“The ATP has had encouraging and positive discussions with Tennis Australia regarding the long term plans for player compensation at the Australian Open. Tennis Australia deserves credit for the way they have recognized the significant input the players have in the success of the tournament.
“I’m delighted the players have given their full support to the ATP leadership during this process with the Australian Open, as well as backing our decision to pursue this issue through constructive dialogue. I am confident that the ATP and our players will remain committed to the ongoing discussions with the other Grand Slam tournaments."
The ATP got its message across at Indian Wells—and not least because the top four men, setting naked self-interest aside, agreed that their priority was raising prize-money across the board, not just for the top performers (and that’s an enormous break with the traditional lack of solidarity between the top players and journeymen).
The question that’s going to simmer among the ATP men, even if most of them know better than to go all Gilles Simon and talk about it, will be: “Why should we negotiate for the WTA, and immediately give up half of what we can bargain for?”
That’s a relevant question for a very practical reason: Tennis has separate male and female player organizations and it doesn’t seem likely that they will be merged any time soon.
Being against the WTA's bargaining position on this matter doesn't mean that you're anti gender equal pay or women's tennis. If you've worked for a living you understand clearly what's at stake here. Say a widget plant's workers decide to strike for better pay and working conditions. Some of the workers decide not to honor the strike and cross the picket line for personal reasons. The plant, realizing that it can't work with just management and a few of its workers comes to it's senses and grants most if not all of the workers demands. Is it fair for the workers who didn't strike to reap the benefits gotten by the sacrifice of those who did? I don't blame the ATP players for being upset. And it's blatantly dishonest for the WTA to act as if anyone attacking their passive stance is against gender equality and pay.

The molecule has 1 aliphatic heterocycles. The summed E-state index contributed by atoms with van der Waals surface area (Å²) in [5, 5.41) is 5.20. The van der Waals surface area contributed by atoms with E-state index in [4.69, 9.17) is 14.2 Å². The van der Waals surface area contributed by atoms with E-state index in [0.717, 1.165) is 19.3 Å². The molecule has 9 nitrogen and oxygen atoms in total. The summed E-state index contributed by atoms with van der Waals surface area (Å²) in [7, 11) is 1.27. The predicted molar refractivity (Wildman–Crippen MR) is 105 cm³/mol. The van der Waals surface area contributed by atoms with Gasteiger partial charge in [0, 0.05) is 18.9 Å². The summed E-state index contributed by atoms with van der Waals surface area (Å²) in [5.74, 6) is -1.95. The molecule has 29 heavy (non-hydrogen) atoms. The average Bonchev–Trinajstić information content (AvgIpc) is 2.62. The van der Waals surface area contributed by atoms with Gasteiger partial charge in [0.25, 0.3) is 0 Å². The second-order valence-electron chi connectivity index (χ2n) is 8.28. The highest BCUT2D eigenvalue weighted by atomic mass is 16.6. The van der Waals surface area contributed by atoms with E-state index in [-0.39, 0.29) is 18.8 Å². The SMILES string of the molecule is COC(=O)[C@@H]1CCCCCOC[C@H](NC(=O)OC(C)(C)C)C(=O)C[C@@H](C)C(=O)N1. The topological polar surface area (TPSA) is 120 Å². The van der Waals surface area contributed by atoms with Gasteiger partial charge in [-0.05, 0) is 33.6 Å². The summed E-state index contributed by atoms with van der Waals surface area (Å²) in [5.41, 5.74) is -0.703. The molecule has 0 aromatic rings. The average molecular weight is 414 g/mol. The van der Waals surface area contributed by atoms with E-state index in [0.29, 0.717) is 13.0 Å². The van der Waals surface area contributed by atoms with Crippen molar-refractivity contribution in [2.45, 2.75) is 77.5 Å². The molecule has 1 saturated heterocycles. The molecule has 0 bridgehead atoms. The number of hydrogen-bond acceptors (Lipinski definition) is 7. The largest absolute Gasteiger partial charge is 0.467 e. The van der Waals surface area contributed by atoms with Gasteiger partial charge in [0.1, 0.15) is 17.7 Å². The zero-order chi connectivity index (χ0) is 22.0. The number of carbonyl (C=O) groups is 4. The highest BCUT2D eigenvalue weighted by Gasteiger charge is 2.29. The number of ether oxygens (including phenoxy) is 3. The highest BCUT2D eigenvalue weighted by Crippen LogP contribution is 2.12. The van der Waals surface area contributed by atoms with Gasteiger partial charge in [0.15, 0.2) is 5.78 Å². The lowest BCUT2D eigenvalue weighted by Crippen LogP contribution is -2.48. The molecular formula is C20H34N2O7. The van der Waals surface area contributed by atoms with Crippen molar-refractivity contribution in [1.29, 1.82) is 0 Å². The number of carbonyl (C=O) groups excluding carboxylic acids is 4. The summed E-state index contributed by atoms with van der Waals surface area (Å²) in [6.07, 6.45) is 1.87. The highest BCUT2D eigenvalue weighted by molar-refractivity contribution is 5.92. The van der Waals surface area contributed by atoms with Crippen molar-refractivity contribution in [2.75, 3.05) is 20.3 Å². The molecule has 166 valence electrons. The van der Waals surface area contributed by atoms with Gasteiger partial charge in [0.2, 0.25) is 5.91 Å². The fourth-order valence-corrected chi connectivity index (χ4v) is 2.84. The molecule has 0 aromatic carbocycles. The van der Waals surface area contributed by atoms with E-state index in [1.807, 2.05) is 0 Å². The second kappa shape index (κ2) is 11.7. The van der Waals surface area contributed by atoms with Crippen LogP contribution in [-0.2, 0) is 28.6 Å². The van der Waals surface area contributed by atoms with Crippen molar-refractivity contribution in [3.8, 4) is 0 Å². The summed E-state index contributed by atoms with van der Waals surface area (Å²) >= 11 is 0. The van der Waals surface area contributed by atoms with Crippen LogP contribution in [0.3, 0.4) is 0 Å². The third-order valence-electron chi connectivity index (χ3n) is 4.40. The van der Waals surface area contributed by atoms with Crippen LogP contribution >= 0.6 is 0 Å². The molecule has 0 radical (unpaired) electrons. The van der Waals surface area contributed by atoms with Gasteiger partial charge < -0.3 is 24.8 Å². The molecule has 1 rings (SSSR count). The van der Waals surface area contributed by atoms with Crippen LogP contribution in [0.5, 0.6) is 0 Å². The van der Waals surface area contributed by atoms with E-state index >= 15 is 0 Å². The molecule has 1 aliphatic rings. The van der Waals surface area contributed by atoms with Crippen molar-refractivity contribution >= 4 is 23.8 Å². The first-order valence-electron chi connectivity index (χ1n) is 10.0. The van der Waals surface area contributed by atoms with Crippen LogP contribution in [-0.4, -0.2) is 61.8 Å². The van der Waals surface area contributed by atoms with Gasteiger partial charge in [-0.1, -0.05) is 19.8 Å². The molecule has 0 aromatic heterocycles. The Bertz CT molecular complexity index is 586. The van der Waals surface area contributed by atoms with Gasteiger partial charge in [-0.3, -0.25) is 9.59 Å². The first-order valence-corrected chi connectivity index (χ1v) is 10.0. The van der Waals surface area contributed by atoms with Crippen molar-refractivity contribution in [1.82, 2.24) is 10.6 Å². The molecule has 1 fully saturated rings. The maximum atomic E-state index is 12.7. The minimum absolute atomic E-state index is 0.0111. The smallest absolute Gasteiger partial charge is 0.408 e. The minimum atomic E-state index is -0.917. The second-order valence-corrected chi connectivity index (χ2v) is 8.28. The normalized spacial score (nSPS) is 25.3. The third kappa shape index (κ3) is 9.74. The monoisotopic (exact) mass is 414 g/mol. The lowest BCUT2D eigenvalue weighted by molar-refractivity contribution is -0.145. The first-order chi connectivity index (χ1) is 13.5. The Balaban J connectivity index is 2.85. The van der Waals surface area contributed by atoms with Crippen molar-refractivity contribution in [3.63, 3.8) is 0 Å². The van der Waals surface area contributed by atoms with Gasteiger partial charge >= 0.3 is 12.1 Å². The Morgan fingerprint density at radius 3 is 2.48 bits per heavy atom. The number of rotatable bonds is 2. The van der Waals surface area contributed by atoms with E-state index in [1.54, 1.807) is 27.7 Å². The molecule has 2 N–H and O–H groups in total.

I'm glad that this blogger has come down on my side of the argument. I've been arguing against a lot of the positions the WTA takes, or hasn't taken, for as long as I've been writing this blog. I've criticized their lack of marketing, their apparent business plan, their inability to capitalize on their TOUR and not just specific players. Their inability to do adequate marketing of their tour results in the sad visual of friends and family sometimes being the only people watching a match that should be drawing a huge crowd.
For the complete blog post please go HERE.